Produce certified copy of phone bills, Ijaz told
Islamabad: Controversial Pakistani-American
businessman Mansoor Ijaz was on Friday asked by the judicial
commission probing the memo scandal to produce a certified
copy of phone bills be presented as proof of his conversations
with former envoy Husain Haqqani.
As Ijaz`s deposition before the Supreme Court-appointed
commission entered the third day, the main accuser in the memo
scandal presented four pages of a 39-page BlackBerry phone
bill to back up his claims about his conversations with
Haqqani, who was then the Pakistani envoy to the US.
The four pages he presented were related to his
communications with Haqqani on May 23, 2011, Ijaz claimed
while deposing via a video link from the Pakistan High
Commission in London.
Ijaz claimed 11 conference calls were made between him,
former US National Security Advisor Jim Jones and Haqqani
during May 2011. Zahid Bukhari, the counsel for Haqqani, said
the copies of the bill did not contain any names or phone
numbers and were thus ineligible as evidence.
Ijaz contended that his phone was registered in his
company`s name and he could not reveal the bill`s total
contents because they were "classified".
The three-judge commission, which is conducting the
proceedings from Islamabad, then ordered Ijaz to obtain a
certified copy of the bill from his phone company and send it
Heated words were exchanged between Ijaz and Bukhari
during the proceedings. At one point, Ijaz said Bukhari was
speaking "nonsense" and Bukhari`s aide objected to his
behaviour. The commission ordered Ijaz to behave in accordance
with the norms of a court.
Ijaz has made no new revelations during his deposition.
Most of his testimony has been based on information that
was included in statements he has filed in Pakistan`s Supreme
Court. Legal experts have questioned the value of the evidence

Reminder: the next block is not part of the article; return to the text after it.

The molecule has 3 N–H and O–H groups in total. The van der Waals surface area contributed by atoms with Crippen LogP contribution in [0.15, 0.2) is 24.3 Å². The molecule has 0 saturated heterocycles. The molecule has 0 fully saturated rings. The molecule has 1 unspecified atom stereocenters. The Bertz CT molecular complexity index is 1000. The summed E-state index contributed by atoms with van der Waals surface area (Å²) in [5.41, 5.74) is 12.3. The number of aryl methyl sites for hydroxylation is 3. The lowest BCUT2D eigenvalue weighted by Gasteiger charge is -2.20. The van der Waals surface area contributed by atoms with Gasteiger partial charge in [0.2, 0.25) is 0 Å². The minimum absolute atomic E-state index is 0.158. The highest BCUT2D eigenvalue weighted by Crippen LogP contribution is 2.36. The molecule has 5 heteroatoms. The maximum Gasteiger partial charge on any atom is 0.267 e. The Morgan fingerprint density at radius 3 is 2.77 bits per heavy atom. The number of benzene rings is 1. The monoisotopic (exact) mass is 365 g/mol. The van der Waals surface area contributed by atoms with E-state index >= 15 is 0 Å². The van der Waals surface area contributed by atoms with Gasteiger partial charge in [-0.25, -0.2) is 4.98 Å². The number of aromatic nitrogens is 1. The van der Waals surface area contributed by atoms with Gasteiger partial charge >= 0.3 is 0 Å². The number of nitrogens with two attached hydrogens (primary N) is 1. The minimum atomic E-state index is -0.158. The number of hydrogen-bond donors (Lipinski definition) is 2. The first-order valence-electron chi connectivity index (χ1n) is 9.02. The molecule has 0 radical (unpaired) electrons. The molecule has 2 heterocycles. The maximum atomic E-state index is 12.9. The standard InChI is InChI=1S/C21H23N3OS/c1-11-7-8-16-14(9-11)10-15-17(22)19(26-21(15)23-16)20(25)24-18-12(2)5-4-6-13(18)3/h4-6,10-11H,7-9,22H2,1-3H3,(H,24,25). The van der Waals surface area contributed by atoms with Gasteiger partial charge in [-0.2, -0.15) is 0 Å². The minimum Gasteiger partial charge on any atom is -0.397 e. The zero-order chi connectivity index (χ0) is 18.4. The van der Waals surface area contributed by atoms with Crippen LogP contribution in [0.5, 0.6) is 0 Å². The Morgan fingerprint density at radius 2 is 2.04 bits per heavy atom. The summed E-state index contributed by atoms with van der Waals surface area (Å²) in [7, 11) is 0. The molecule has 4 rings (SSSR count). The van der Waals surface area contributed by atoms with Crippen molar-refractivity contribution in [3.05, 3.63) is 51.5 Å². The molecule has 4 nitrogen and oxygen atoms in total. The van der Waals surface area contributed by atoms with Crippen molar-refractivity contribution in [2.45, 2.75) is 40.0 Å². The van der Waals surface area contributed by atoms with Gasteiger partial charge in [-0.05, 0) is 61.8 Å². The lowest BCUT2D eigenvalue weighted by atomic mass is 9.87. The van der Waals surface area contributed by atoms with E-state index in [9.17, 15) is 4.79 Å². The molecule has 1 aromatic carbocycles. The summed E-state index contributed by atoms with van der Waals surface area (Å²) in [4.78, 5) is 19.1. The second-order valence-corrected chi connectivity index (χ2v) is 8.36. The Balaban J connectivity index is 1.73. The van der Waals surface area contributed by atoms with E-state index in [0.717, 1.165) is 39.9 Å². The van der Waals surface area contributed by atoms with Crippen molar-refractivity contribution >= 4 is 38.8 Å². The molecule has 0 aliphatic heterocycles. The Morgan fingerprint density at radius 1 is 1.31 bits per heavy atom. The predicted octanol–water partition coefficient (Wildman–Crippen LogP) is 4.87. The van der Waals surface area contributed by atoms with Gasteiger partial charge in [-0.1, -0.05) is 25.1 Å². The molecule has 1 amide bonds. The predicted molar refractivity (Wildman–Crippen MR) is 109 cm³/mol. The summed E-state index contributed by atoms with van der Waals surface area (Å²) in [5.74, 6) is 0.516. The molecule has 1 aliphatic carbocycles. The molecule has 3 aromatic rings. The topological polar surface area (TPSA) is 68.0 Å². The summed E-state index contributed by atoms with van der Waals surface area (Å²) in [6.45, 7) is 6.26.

he has produced during his deposition.
During today`s proceedings, Ijaz again said that Haqqani
used two phones one official and the other personal, during
their purported communications.
Ijaz claimed that Haqqani phoned him after he wrote an
article about the alleged memo and criticised him. Ijaz
further said he received a phone call in Monaco from an
Inter-Services Intelligence official on October 13 and 14 last
Subsequently, Haqqani too called him and purportedly said
he should not provide information about the alleged memo to
the ISI chief, Ijaz claimed.
He said he meet ISI chief Lt Gen Ahmed Shuja Pasha in a
hotel in London for four hours on October 22 last year.
Ijaz then briefed Pasha about the alleged memo. Pasha
asked Ijaz about his relationship with Haqqani, Ijaz said.
Pasha said he and army chief Gen Ashfaq Parvez Kayani wanted
to know the truth behind the memo and that they wanted the
democratic government to complete its tenure, Ijaz claimed.
Earlier in the day, Ijaz came to the Pakistan High
Commission with his wife. Following a request from Ijaz, the
judicial commission allowed his wife to be present during the
hearing. Haqqani was forced to resign after Ijaz made public
the alleged memo in October last year.
Ijaz has repeatedly claimed he drafted and delivered the
memo on Haqqani`s instructions. The government and Haqqani
have dismissed Ijaz`s claims. Prime Minister Yousuf Raza
Gilani had recently criticised the handling of the memo issue
by the army and ISI chiefs.
More from India
More from World
More from Sports
More from Entertaiment
- DNA : When will Indian govt take strong actions against terrorism?
- Drunk girl assaults Mumbai police in Worli
- Arun Jaitley upset with Subramaniam Swami's Twitter attack
- Bombay HC to pronounce verdict on entry of woman to Haji Ali Dargah today
- DNA: When will Indian govt take strong actions against terrorism? - Part II
- When brave CRPF men put themselves between terrorists' bullets and colleagues in Pampore attack
- Egypt deports popular Lebanese political talk show host
- EgyptAir black box flight recorder has been repaired: Commission
- Osborne rules himself out of race to succeed PM Cameron: Report
- 'Subramanian Swamy will dent Modi's image, spook foreign investors'